No, Virginia, there isn’t a 30-day grace period before Amazon suspension.

By Published On: July 17, 2019Comments Off on No, Virginia, there isn’t a 30-day grace period before Amazon suspension.

The updated Business Solutions Agreement may signal minor operational changes like a “grace period”, but Risk Management still prevails.

This week, Amazon announced changes to the Amazon Services Business Solutions Agreement. This is essentially the “terms of service” under which third-party sellers operate. Almost immediately, many in the Amazon seller community began hailing the changes as a 30-day “grace period” before account suspension. I’m here to tell you – that simply is not what the new agreement says.

A review of the red-lined version reveals these changes:

  1. Amazon has upped its game for account verification. No longer can you simply sign up or provide only a driver’s license/passport and utility bill. Amazon now says you must provide “any other information we may request.” Takeaway? They are making it much harder to establish the kind of duplicate/second accounts that so many sellers have created in the past.
  2. Amazon will give you 30 days’ notice before terminating your “use of services” or Business Solutions Agreement. Sounds nice, right? But if you read a little more, Amazon gives itself every possible out. They can suspend or terminate your use of any services immediately for:
    • Material breach of the BSA. That is about as broad as it gets.
    • Failure to cure within seven days of a cure notice. In other words, if you get a warning in performance notifications, and you don’t fix it, you’re done. This is already the standard for many suspensions.
    • You exposed Amazon to liability toward a third party. That could mean a rights owner/brand owner who filed an IP claim, anyone complaining about fake merchandise, product liability issues, customers not receiving orders, etc.
    • Your account has been or “may be used” for deceptive, fraudulent or illegal activity. Again, this can include so many things: inauthentic merchandise, counterfeit merchandise, not shipping products, platform manipulation, fake reviews and more. If you don’t have pristine invoices that Amazon accepts, you fall into this bucket.
    • You have harmed or “might harm” other sellers, customers, or “Amazon’s legitimate interests.” Again, this is terribly broad. Amazon could claim that ANY seller “might harm” Amazon’s legitimate interests.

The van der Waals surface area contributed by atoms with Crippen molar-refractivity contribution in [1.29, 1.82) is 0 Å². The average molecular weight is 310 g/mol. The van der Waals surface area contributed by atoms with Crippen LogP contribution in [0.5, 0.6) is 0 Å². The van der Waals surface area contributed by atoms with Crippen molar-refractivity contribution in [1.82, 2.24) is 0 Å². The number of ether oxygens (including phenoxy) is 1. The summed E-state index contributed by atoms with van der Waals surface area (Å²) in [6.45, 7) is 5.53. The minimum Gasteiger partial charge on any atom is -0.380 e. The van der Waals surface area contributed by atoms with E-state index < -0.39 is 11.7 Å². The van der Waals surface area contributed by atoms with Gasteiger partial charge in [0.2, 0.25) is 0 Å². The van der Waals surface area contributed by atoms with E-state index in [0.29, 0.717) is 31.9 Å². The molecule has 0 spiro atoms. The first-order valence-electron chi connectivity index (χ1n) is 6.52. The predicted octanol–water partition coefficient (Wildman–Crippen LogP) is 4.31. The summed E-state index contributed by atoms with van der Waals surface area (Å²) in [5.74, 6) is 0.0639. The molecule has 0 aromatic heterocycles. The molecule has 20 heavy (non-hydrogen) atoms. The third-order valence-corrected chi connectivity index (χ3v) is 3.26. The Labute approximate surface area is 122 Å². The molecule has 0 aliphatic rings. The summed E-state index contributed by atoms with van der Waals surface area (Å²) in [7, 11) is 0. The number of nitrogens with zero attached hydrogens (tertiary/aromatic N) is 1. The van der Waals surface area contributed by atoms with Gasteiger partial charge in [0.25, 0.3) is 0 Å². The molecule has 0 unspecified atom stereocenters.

3. Amazon will tell you about suspension or termination, including the reason and any options to appeal. Amazon already does this.
  4. Amazon will not tell you the reason for suspension or termination if they believe it will “hinder the investigation or prevention of deceptive, fraudulent, or illegal activity, or will enable you to circumvent our safeguards.” In other words, Amazon is not going to provide information that will put its risk management practices in jeopardy.
  5. Amazon retains the right to halt any of your transactions, prevent or restrict access to services, or take any other action to restrict access or availability of any inaccurate listing, any inappropriately categorized items, any unlawful items, or any items otherwise prohibited.
  6. You have 30 days to appeal A-to-z claims.
  7. The language for FBA reimbursements has changed from “reimburse” to “compensate.” In other words, they will decide how much you deserve to be paid for your inventory – not you. This has always been the case. Now it’s in writing.
  8. Amazon can immediately dispose of your inventory if they decide it is a safety risk, or a liability risk; if you engaged in fraudulent or illegal activity; or if Amazon terminated your account and is exposed to liability. In other words, if you cannot prove the inventory is valid and authentic, they can throw it away. Right now. Amazon has always had the right to destroy inventory they believed was risky. Again, nothing has changed.
  9. You have 30 days to appeal customer returns that you think were made in error.
  10. Everything in the prior agreement regarding MWS has been replaced with language about the API. I haven’t analyzed this and will take more time to read it later. It’s long and complex.

So, as you can see, Amazon still retains all of the power.

Why? Risk management. Amazon must control the platform to prevent fraud and abuse. Will Amazon’s SOP change? Maybe a little. They might edit some emails or timeframes as well.

But overall, very little will change. It’s still Amazon’s platform. Don’t fall for the “grace period.” And no, Virginia, it’s not a kinder, gentler platform.

Concerned about other Amazon pit-falls call Riverbend Consulting 877-289-1017.


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